ID:181654
 
I've never really liked math. It's interesting because I do a ton of it designing games, and notably doing RPGs. In fact, if I ever establish a career with a real game development company (instead of just making my own), I will probably end up having a specialization in balancing systems which is very mathy.

But that's all plain and simple math, for the most part... barely above college algebra with some factoring and all that. I never pursued higher math courses in college (they weren't necessary for the chosen degree).

Maybe somebody who knows something about this can help me out.

So I have two sets of numbers:

81 = 8.1
256 = 6.4
480 = 4.8
900 = 4.2
2500 = 3.5
X = Y


I want an equation that can basically solve Y, no matter what I feed in. Is there some kind of magical tool or solution I can use to come up with this equation, with a given set of inputs? I currently do these things by trial and error, and it takes uh, a lot of trial. It seems like this is something that COULD be programatically generated, and seems like some kind of automagical tool or technique might already be out there that I can use.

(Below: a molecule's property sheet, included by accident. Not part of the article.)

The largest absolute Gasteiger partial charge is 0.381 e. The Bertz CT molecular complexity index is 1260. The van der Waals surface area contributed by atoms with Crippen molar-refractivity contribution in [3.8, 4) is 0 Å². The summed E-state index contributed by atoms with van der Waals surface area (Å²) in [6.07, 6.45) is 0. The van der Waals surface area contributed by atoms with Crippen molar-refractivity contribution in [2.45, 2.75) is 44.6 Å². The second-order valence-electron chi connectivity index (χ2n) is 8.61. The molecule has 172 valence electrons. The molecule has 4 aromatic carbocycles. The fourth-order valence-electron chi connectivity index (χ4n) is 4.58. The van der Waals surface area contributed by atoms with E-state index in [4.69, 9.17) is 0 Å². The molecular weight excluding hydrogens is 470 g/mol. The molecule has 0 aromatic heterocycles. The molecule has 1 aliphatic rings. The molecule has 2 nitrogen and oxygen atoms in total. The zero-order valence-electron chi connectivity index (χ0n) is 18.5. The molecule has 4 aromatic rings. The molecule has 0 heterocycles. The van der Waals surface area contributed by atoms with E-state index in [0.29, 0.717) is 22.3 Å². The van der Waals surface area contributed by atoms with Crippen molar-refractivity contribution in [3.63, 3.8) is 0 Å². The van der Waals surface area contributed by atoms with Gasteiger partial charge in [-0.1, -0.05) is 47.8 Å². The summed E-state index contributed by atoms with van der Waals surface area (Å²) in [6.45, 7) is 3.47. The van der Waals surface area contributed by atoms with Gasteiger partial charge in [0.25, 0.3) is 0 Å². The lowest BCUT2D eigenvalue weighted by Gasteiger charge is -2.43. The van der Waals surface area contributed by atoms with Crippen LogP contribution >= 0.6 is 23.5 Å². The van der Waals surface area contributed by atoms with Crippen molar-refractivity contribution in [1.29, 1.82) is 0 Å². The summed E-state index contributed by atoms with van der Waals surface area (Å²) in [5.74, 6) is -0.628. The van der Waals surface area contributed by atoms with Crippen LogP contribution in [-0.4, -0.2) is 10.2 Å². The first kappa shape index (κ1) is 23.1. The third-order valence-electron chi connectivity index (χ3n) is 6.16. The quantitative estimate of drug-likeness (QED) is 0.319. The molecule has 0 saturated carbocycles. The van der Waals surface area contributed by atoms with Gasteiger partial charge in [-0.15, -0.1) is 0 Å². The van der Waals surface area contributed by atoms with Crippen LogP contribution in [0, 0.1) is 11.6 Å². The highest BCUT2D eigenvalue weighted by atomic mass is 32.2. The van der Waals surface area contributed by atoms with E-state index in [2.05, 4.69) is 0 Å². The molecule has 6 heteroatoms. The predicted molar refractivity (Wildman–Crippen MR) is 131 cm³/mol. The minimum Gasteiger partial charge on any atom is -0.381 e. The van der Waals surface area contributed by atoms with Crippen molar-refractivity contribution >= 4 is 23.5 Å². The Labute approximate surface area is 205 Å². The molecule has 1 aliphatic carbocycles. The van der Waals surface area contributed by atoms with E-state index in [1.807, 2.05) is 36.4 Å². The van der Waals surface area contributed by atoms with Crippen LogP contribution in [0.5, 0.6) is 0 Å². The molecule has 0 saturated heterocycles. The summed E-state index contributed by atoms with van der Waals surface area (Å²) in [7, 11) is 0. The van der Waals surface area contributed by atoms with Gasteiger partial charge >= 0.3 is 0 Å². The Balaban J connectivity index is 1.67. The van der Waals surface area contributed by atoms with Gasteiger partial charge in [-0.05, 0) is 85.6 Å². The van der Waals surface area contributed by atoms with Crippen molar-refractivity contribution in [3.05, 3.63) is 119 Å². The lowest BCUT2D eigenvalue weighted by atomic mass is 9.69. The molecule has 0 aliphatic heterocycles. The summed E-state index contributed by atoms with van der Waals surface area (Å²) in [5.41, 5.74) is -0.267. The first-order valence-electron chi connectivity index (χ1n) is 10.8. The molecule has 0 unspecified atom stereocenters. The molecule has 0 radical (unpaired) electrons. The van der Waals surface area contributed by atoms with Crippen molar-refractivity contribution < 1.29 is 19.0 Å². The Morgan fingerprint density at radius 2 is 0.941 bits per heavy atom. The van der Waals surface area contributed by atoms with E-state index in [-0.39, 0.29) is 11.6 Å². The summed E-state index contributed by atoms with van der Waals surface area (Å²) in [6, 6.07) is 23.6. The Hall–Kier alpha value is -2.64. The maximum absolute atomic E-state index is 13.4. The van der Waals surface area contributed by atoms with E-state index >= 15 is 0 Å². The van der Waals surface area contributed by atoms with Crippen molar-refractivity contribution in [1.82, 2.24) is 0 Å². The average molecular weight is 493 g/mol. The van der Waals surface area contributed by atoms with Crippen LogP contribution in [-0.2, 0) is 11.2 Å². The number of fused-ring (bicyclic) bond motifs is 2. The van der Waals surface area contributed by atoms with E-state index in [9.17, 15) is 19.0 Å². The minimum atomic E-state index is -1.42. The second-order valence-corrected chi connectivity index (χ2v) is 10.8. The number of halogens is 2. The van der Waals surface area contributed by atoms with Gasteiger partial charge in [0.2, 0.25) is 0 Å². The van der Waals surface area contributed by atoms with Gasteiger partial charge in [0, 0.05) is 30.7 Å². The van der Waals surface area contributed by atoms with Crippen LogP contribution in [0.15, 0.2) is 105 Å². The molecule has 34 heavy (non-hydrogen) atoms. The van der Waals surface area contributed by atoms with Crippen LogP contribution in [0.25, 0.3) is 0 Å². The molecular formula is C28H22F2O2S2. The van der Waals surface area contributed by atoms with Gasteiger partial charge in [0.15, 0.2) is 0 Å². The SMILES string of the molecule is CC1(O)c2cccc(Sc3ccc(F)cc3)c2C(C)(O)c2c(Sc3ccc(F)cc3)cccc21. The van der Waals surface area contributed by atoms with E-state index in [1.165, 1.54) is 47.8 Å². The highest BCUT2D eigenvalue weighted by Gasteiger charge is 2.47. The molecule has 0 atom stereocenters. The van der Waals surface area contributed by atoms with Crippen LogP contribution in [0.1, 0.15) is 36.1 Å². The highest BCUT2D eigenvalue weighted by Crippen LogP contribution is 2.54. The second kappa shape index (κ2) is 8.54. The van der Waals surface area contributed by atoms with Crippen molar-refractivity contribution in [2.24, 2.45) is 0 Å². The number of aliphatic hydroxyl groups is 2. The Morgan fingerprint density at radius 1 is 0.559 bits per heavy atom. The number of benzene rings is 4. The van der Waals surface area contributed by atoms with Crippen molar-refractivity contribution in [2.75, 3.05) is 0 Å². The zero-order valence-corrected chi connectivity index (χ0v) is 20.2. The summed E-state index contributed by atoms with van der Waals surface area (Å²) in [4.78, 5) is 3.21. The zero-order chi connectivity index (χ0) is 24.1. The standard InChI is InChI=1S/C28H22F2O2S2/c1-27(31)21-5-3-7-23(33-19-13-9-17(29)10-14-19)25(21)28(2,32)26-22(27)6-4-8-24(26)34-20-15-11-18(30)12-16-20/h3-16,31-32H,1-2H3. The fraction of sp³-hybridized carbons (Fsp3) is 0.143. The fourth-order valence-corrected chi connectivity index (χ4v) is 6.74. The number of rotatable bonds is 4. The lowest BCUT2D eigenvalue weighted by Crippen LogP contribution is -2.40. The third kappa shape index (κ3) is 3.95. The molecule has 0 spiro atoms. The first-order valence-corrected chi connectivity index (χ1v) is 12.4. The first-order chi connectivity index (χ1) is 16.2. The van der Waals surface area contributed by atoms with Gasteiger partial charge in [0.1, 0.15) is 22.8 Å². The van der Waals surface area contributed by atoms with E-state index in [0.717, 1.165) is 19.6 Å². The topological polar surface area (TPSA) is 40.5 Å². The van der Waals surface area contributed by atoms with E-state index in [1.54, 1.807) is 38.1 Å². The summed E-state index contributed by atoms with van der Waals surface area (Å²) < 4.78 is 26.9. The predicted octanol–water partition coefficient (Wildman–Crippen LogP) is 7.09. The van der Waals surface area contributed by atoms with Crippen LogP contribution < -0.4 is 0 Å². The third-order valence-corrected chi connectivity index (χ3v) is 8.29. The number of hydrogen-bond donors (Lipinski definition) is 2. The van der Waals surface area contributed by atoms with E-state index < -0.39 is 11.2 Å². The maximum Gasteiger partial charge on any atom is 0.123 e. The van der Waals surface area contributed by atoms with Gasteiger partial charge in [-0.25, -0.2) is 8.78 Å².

Hell, it could just be some general purpose college math that I never took.

Any thoughts?


~Polatrite~
Polatrite wrote:

81 = 8.1
256 = 6.4
480 = 4.8
900 = 4.2
2500 = 3.5
X = Y


I assume that what you mean is
<pre>f(81) = 8.1 f(256) = 6.4 f(480) = 4.8 f(900) = 4.2 f(2500) = 3.5 f(X) = Y</pre>

If that's the case, I've made you a graph that might help (or might not).

In response to Ryan P (#1)
Hey, thanks for the quick response. Raven01 and I just hashed this out in Chatters (first time Chatters has actually been USEFUL for programming help in the last month).

Since your graph is identical to my graph, I may post the steps to create that graph as well as some of the applications for this technique in an article sometime.

The topic is logistic regression. It can be used to generate experience curves, stat level-up curves, and all kinds of other handy fun stuff.


~Polatrite~